Fine ArtFine ArtFine Art is a celebration of the work of video game artists, showcasing the best of both their professional and personal portfolios. If you’re in the business and have some art you’d like to share, get in touch!

CD Projekt Red have opened a new online store, and while that’s not usually something we’d pay much notice to, there’s one item launching alongside it that caught my attention: a very fancy statue of Geralt that was designed by some of the artists who worked on The Witcher 3.

Because of that direct involvement, and the way it dove-tailed nicely with what we normally cover here on Fine Art, I wanted to speak with some of the team involved—artist and statue collector Paweł Mielniczuk and business folks Rafał Jaki (CDPR’s business director) and Aleksandra Jarośkiewicz (CDPR’s e-commerce director)—to see what actually went into redesigning the character, especially because this was something that CDPR were making themselves, rather than licensing out to a dedicated collectible company.

What surprised me was the amount of love, history and work that went into this Japanese take on Geralt, when my first reaction to the idea was “this is hyper-targeted at the mall ninja dorks who always want a Japanese Assassin’s Creed”.

Note that the actual character design work was done by CDPR artists Jan Marek and Marek Madej (whose contributions we’ve showcased in our big Witcher 3 feature), while the 3D model used to craft the statue was done by Marco Plouffe.

“Japan has a special place in our hearts, both me and Aleksandra speak the language and have graduated in Japanese philology”, says Jaki. “When I’ve spoken with Japanese gamers, I often hear that in many ways Geralt is almost like a character from an old Japanese folk tale about ‘yokai’, or folk monsters. He is bound by a codex, but he has to break it in order to be true to himself — that’s a traditional dilemma for a Japanese hero.”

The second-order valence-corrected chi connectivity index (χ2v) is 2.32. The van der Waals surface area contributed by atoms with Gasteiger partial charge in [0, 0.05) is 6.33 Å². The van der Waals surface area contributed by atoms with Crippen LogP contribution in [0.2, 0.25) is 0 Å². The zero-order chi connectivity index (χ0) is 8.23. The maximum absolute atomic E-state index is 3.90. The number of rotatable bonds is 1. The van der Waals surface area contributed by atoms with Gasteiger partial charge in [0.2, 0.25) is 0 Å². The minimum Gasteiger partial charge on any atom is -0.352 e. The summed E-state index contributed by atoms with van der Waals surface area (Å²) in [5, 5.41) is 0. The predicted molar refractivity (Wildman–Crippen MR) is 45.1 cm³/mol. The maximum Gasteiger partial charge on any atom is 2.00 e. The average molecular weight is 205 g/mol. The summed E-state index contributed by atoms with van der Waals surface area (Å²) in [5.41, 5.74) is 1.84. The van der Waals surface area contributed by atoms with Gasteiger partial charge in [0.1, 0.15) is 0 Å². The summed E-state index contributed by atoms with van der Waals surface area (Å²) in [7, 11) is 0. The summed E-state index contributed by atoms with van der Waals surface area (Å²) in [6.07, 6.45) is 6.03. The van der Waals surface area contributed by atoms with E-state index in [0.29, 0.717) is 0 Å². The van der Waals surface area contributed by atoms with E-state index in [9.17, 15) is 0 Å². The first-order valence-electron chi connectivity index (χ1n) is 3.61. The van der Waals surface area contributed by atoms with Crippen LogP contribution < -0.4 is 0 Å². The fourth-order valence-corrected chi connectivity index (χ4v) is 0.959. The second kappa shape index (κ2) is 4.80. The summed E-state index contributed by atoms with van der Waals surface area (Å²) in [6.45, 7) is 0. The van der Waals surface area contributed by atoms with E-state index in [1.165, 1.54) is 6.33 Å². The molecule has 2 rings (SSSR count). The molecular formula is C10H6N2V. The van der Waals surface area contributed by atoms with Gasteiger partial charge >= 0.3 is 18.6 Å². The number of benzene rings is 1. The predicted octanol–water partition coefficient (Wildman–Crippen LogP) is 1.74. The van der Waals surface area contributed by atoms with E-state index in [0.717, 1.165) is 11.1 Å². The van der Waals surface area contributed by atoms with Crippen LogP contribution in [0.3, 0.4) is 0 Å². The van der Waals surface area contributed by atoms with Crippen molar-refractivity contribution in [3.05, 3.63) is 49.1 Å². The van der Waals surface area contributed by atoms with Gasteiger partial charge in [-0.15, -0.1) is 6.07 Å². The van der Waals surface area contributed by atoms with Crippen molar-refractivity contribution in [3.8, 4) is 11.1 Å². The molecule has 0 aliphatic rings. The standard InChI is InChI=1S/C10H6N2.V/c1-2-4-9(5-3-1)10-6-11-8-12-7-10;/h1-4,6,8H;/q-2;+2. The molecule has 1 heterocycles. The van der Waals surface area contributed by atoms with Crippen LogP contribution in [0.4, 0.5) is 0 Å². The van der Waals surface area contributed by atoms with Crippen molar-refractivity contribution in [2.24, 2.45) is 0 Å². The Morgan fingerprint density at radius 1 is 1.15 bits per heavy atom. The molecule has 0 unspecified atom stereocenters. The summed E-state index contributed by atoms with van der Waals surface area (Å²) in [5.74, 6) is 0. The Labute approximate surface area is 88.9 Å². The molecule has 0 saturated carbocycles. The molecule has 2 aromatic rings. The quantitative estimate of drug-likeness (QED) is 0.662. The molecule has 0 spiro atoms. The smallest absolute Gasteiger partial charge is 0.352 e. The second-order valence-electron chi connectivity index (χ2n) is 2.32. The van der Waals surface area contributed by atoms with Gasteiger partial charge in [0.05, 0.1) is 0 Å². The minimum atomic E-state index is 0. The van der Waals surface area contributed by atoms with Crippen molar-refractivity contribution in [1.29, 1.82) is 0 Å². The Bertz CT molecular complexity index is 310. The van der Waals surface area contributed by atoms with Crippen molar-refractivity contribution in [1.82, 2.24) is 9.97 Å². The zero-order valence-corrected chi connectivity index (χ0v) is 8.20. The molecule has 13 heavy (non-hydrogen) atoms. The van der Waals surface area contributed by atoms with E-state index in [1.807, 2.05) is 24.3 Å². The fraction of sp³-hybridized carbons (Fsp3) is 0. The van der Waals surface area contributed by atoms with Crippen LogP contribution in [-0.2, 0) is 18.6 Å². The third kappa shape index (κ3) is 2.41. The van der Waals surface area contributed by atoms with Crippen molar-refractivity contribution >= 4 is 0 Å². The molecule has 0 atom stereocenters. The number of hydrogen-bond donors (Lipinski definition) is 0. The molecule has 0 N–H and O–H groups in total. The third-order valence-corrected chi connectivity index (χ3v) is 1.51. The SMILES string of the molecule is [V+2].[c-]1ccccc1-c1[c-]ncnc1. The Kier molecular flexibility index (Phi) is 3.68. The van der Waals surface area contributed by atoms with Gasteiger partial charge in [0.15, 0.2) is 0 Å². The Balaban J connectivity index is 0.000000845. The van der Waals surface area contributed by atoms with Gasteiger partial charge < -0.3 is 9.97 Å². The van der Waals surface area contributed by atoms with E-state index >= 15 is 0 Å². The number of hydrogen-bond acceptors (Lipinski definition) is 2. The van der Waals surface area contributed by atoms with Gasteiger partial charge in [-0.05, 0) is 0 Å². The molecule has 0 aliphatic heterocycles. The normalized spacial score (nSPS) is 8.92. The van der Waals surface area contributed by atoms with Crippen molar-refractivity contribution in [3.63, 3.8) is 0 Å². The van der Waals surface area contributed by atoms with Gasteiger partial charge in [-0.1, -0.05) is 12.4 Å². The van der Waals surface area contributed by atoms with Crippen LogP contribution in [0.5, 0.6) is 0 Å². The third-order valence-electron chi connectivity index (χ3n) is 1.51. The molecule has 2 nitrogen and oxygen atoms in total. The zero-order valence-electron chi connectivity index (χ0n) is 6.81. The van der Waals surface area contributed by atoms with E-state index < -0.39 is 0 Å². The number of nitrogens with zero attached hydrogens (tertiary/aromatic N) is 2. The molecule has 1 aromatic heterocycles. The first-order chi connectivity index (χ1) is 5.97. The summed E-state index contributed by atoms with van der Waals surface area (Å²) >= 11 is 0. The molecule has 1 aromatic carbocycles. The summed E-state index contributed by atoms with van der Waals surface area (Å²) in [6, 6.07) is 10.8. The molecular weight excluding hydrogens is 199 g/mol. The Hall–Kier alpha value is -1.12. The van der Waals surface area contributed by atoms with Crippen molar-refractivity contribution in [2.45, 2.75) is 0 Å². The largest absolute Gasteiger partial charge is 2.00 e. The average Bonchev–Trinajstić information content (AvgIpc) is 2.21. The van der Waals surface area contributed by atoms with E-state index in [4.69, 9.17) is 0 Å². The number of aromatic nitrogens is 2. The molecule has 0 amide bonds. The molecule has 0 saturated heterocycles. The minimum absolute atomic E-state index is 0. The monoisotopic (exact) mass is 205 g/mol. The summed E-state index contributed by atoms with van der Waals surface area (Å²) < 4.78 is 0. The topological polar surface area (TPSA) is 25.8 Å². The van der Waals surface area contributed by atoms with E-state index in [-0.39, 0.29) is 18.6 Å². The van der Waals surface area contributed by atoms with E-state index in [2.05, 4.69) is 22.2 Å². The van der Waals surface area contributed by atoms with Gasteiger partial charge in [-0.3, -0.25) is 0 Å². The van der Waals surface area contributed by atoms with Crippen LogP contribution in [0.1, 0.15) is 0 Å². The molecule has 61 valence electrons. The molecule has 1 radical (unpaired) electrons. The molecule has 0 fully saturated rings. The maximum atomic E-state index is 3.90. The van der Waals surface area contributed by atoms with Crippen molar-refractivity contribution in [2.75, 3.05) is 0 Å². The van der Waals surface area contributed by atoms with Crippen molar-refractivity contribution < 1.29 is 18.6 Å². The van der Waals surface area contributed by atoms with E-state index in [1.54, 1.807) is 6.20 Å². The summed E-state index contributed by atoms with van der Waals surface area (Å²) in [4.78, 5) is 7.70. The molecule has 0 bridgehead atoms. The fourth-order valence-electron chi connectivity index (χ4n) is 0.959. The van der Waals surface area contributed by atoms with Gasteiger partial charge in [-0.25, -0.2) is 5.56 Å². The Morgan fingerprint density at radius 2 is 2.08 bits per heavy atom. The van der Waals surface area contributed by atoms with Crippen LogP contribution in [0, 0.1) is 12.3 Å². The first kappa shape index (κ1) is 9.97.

“The inspiration for the figure’s was Okunoin Cemetery, we also used Jizō statues that in the Buddhist tradition symbolize taking care of children (including those unborn). Finally, the owl is a lesser-known yokai called Tatarimokke — it’s a spirit of dead infants, so it connects with The Witcher 3's botchling mythos.”

“While designing the statue”, Mielniczuk adds, “we stuck with the principles that guided us when we created, say, Geralt in The Witcher 3 — the figure had to tell a story that was rooted in folk tales, something half real and half fantasy, and also full of monsters.”

The team are already planning a follow-up statue, this time featuring Ciri, portrayed in the same Japanese theme. After that, Jaki says “If they like it, we could perhaps create Yen and Triss to complete the set. We are also considering other themes, but of course only if this turns out something gamers and collectors really want. Since this is more a passion project than anything else, we’ll never make these for the sake of making them.”

Above are obviously shots of the finished product, but I thought it’d be cool to see some of the work that went into designing the character and statue as well, so below are some images ranging from concept art to early modelling work.

Share This Story

About the author

Luke Plunkett

Luke Plunkett is a Senior Editor based in Canberra, Australia. He has written a book on cosplay, designed a game about airplanes, and also runs cosplay.kotaku.com.